133 killed in N Korea flood

Picture: Lino Celle‎ via Facebook
Picture: Lino Celle‎ via Facebook

395 missing,107 000 forced to flee devastation

Severe flooding in a North Korean border region has killed at least 133 people with a further 395 missing and thousands of homes swept away, the UN says, after Pyongyang reported great hardship in the area.

Some 107 000 people have been forced to flee their homes in the area along the Tumen River, the world body said yesterday.

The North’s official media has described the downpour which led to the floods near the northeastern border with China and Russia as the worst for decades, and said it brought severe hardship to residents.

It says a nationwide mass-mobilisation 200-day labour campaign intended to bolster the economy has been redirected to assist the flood victims.

The impoverished nation is vulnerable to natural disasters, especially floods, due partly to deforestation and poor infrastructure.

At least 169 people were killed by a massive rainstorm in the summer of 2012.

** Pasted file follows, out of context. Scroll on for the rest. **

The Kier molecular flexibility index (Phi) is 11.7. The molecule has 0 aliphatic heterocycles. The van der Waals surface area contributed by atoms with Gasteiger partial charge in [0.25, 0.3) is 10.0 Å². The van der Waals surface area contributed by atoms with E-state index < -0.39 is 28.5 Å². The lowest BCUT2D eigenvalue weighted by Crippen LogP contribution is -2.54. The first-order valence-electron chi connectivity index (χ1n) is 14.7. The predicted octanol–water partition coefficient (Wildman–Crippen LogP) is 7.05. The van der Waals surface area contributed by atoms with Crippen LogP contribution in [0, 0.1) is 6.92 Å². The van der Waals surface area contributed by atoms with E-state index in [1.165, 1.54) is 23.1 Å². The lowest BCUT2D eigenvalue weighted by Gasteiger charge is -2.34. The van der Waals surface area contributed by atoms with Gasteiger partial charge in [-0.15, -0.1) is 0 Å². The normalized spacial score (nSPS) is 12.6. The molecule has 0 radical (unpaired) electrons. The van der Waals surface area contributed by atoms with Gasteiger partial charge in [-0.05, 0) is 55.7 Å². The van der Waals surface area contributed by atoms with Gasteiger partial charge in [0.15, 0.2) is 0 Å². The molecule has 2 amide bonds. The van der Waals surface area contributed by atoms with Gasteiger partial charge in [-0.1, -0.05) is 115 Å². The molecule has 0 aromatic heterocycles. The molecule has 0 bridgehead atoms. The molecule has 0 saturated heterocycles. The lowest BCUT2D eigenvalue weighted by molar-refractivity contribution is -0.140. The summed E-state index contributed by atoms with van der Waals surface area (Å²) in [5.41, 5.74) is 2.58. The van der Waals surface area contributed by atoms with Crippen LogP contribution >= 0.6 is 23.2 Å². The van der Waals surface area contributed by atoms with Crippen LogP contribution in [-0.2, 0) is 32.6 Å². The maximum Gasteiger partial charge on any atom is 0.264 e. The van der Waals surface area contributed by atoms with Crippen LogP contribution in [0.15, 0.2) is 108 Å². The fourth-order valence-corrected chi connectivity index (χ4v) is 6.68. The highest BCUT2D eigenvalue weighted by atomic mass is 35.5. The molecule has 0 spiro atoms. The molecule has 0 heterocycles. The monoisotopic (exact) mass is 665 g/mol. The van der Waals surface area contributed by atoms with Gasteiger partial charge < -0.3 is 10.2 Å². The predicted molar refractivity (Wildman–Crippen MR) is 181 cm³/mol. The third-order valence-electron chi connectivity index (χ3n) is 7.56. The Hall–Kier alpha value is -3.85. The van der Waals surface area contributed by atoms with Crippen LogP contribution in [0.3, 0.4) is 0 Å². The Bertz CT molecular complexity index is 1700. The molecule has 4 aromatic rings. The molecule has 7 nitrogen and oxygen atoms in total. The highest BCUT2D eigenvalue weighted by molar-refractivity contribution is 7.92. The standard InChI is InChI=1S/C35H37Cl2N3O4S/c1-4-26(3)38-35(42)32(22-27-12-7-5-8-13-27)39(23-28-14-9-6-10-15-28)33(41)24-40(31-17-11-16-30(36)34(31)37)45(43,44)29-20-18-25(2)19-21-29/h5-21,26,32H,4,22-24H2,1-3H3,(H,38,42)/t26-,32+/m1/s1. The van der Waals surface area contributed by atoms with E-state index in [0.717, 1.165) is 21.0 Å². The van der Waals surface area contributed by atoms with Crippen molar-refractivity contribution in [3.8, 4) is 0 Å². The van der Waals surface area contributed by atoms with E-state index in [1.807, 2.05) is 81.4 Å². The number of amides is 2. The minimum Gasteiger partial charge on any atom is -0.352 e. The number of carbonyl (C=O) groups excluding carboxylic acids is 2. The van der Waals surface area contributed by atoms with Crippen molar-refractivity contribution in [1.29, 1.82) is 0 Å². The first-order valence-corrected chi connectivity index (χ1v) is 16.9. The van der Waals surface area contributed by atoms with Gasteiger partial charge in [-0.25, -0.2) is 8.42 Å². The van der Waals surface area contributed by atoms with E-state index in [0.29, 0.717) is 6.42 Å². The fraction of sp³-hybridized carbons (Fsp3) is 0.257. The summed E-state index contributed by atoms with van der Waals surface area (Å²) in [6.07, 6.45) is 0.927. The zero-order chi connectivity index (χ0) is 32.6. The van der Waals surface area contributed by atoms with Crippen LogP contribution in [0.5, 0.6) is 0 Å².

Major state resources are swallowed up by a missile and nuclear weapons programme which Pyongyang says is essential to deter US aggression.

More than 35 500 houses have been hit by the latest floods, with 69% of them completely destroyed, and 8 700 public buildings have been damaged, the UN Office for the Coordination of Humanitarian Affairs (OCHA) said in a statement on Sunday.

About 16 000ha of farmland have been inundated and at least 140 000 people urgently need help, it said.

OCHA said a group made up of UN agencies, international NGOs, the international Red Cross and the North’s Red Cross had visited parts of the flood-stricken region last week to assess needs.

It said aid agencies have released material from stockpiles in the North such as food and shelter.

Unicef said its staff were part of the joint UN, NGO and government rapid assessment team. It said a truck carrying emergency supplies including oral rehydration salts, medical kits, vitamin supplements and water purification tablets left Pyongyang on September 5 on its way to the affected areas, and that further supplies were on the way.

The North’s government was working urgently to reopen roads and was distributing relief goods and building materials.

The priority was to rebuild 20 000 homes by early next month, before the bitter Korean winter sets in.

The North has trumpeted the role of its ruling Workers’ Party in responding to the disaster.

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